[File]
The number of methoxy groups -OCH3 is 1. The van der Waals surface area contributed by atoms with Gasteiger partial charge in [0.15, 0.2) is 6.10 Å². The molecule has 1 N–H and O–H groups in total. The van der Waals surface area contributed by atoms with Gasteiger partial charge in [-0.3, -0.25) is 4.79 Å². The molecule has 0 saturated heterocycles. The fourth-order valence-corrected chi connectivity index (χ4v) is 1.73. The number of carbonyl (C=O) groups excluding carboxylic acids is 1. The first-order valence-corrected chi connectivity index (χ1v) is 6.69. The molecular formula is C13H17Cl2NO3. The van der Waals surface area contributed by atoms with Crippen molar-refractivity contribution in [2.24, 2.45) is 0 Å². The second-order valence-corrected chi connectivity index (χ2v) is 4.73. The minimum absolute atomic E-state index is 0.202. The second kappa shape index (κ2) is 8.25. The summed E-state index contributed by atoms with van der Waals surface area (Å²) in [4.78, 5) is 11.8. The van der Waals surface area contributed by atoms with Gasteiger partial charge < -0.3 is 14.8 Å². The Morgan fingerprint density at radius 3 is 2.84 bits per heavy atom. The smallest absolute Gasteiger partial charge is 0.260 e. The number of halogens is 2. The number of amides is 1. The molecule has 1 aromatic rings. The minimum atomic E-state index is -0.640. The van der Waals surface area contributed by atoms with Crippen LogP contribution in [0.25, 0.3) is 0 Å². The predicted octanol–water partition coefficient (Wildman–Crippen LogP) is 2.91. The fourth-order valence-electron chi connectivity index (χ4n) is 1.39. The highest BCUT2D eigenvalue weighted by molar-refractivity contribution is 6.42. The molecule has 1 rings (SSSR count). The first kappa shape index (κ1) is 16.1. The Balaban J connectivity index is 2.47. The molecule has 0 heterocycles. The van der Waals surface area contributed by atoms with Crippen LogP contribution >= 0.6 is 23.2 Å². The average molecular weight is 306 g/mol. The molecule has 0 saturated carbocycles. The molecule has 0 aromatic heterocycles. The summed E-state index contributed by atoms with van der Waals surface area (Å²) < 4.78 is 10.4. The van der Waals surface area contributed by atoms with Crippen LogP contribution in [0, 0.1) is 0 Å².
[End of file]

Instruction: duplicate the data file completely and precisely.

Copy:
The number of methoxy groups -OCH3 is 1. The van der Waals surface area contributed by atoms with Gasteiger partial charge in [0.15, 0.2) is 6.10 Å². The molecule has 1 N–H and O–H groups in total. The van der Waals surface area contributed by atoms with Gasteiger partial charge in [-0.3, -0.25) is 4.79 Å². The molecule has 0 saturated heterocycles. The fourth-order valence-corrected chi connectivity index (χ4v) is 1.73. The number of carbonyl (C=O) groups excluding carboxylic acids is 1. The first-order valence-corrected chi connectivity index (χ1v) is 6.69. The molecular formula is C13H17Cl2NO3. The van der Waals surface area contributed by atoms with Crippen molar-refractivity contribution in [2.24, 2.45) is 0 Å². The second-order valence-corrected chi connectivity index (χ2v) is 4.73. The minimum absolute atomic E-state index is 0.202. The second kappa shape index (κ2) is 8.25. The summed E-state index contributed by atoms with van der Waals surface area (Å²) in [4.78, 5) is 11.8. The van der Waals surface area contributed by atoms with Gasteiger partial charge < -0.3 is 14.8 Å². The Morgan fingerprint density at radius 3 is 2.84 bits per heavy atom. The smallest absolute Gasteiger partial charge is 0.260 e. The number of halogens is 2. The number of amides is 1. The molecule has 1 aromatic rings. The minimum atomic E-state index is -0.640. The van der Waals surface area contributed by atoms with Crippen LogP contribution in [0.25, 0.3) is 0 Å². The predicted octanol–water partition coefficient (Wildman–Crippen LogP) is 2.91. The fourth-order valence-electron chi connectivity index (χ4n) is 1.39. The highest BCUT2D eigenvalue weighted by molar-refractivity contribution is 6.42. The molecule has 1 rings (SSSR count). The first kappa shape index (κ1) is 16.1. The Balaban J connectivity index is 2.47. The molecule has 0 heterocycles. The van der Waals surface area contributed by atoms with Crippen LogP contribution >= 0.6 is 23.2 Å². The average molecular weight is 306 g/mol. The molecule has 0 saturated carbocycles. The molecule has 0 aromatic heterocycles. The summed E-state index contributed by atoms with van der Waals surface area (Å²) < 4.78 is 10.4. The van der Waals surface area contributed by atoms with Crippen LogP contribution in [0, 0.1) is 0 Å².